David Lammy 4pm - 7pm
Trust AstraZeneca vaccine safety, Boris Johnson urges amid blood clot fears
6 April 2021, 13:45 | Updated: 6 April 2021, 18:12
Trust the UK regulator's view that the Oxford/AstraZeneca vaccine is safe despite blood clot fears, Boris Johnson has urged.
The Medicines and Healthcare products Regulatory Agency (MHRA) is looking "very closely" at links between the Oxford/AstraZeneca jab and a small number of cases of blood clots amid reports the jab could be restricted in the under-30s.
Vaccines minister Nadhim Zahawi told LBC on Tuesday the MHRA will look into any possible issues but urged people to continue getting their vaccines as the "benefits outweigh the risks".
It follows a report on Monday which suggested the agency was looking at restricting the number of young people who could have access to the jab.
Boris Johnson, visiting an AstraZeneca plant in Macclesfield, said: "I think the best thing people should do is look at what the MHRA say, our independent regulator, that’s why we have them… their advice to people is to keep going out there, get your jab, get your second jab."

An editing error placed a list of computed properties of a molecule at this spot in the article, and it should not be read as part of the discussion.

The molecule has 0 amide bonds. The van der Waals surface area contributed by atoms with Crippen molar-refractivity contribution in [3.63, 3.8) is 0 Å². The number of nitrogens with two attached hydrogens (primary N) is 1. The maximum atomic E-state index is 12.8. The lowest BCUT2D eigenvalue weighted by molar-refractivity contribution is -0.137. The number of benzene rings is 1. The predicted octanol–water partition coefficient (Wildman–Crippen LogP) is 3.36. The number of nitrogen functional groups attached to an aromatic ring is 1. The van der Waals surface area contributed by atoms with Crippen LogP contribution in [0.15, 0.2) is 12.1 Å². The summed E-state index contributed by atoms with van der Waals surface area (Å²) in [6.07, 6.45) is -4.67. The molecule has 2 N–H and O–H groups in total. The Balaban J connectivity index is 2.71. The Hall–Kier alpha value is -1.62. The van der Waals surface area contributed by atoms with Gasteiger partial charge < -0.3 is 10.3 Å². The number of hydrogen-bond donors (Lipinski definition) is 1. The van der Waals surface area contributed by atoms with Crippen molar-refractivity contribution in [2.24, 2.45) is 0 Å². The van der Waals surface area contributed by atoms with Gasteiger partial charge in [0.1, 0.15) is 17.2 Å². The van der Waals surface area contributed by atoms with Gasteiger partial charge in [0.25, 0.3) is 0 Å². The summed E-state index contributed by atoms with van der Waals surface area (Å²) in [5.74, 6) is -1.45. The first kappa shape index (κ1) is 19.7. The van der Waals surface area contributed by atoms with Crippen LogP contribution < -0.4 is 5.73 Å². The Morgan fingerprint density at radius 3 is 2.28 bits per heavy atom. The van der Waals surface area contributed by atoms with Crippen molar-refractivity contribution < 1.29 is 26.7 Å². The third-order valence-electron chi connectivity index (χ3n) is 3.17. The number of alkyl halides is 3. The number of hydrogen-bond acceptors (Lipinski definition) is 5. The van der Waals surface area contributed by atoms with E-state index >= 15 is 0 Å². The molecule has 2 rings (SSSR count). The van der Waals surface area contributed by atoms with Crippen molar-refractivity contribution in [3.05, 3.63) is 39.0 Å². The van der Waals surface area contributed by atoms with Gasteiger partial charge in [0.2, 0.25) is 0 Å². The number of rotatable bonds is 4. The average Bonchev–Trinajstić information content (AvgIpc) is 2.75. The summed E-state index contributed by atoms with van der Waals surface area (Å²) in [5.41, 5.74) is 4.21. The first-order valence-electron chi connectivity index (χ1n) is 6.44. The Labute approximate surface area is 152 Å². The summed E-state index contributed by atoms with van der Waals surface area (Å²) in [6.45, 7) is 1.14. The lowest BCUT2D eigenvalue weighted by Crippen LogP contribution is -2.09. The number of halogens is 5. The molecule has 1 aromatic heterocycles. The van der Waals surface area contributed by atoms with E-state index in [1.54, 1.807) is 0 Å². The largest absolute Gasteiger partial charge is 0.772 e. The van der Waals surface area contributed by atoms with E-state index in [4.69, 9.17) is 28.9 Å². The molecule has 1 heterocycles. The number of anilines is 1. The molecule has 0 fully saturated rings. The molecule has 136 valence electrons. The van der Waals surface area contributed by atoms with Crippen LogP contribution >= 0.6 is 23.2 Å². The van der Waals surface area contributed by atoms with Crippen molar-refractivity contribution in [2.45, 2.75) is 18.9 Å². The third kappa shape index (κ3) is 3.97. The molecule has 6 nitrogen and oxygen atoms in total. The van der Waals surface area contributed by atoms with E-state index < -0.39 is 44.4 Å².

Mr Zahawi said: "The MHRA, led so brilliant by June Raine, looks very closely at any of those blood clotting issues or any adverse incidents.
"There's a thing called the 'yellow card system' in place that allows people to either self-report or their clinicians to report any adverse incidents.
"June Raine said last night they look at these things very, very carefully but also she said that if you get the invitation for your vaccine then please take it because the benefits outweigh the risks."
A total of 30 brain clot cases have been found in 18.1 million patients so far - one in 600,000 people or 0.00017 per cent.
The UK relies heavily on the Oxford-AstraZeneca vaccine for its supply after the government ordered 100 million doses.
In a statement, Dr June Raine said: "People should continue to get their vaccine when invited to do so.
"Our thorough and detailed review is ongoing into reports of very rare and specific types of blood clots with low platelets following the COVID-19 Vaccine AstraZeneca.
"No decision has yet been made on any regulatory action."
On Tuesday morning, a top European Medicines Agency (EMA) official announced it was "clear there is a link" during an interview with an Italian newspaper.
Asked if the UK plans to prioritise other vaccines, such as the drug developed by Pfizer, Mr Zahawi said: "The MHRA is independent and they're looking at these very rare blood clot incidents and they will report, as they did last week, and they'll continue to look every day at the incidents."
Mr Zahawi claims the the UK's vaccination programme has saved thousands of lives since December last year, with the vast majority of over-70s having received the jab.